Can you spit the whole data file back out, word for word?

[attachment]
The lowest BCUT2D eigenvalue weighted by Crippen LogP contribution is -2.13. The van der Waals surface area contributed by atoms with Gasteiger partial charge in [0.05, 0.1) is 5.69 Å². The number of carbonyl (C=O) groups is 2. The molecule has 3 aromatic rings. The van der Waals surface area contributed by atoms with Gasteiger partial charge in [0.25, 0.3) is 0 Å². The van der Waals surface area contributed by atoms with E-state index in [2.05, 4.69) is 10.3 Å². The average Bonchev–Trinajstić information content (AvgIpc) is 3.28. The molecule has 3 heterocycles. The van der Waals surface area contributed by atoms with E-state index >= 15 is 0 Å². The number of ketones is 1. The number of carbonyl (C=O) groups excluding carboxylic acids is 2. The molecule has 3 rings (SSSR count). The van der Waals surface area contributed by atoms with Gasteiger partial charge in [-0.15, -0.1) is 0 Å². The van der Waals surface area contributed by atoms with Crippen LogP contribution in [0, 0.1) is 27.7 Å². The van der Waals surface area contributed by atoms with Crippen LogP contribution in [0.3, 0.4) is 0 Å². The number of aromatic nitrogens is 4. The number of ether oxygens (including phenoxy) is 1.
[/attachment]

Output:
The lowest BCUT2D eigenvalue weighted by Crippen LogP contribution is -2.13. The van der Waals surface area contributed by atoms with Gasteiger partial charge in [0.05, 0.1) is 5.69 Å². The number of carbonyl (C=O) groups is 2. The molecule has 3 aromatic rings. The van der Waals surface area contributed by atoms with Gasteiger partial charge in [0.25, 0.3) is 0 Å². The van der Waals surface area contributed by atoms with E-state index in [2.05, 4.69) is 10.3 Å². The average Bonchev–Trinajstić information content (AvgIpc) is 3.28. The molecule has 3 heterocycles. The van der Waals surface area contributed by atoms with E-state index >= 15 is 0 Å². The number of ketones is 1. The number of carbonyl (C=O) groups excluding carboxylic acids is 2. The molecule has 3 rings (SSSR count). The van der Waals surface area contributed by atoms with Gasteiger partial charge in [-0.15, -0.1) is 0 Å². The van der Waals surface area contributed by atoms with Crippen LogP contribution in [0, 0.1) is 27.7 Å². The van der Waals surface area contributed by atoms with Crippen LogP contribution in [0.3, 0.4) is 0 Å². The number of aromatic nitrogens is 4. The number of ether oxygens (including phenoxy) is 1.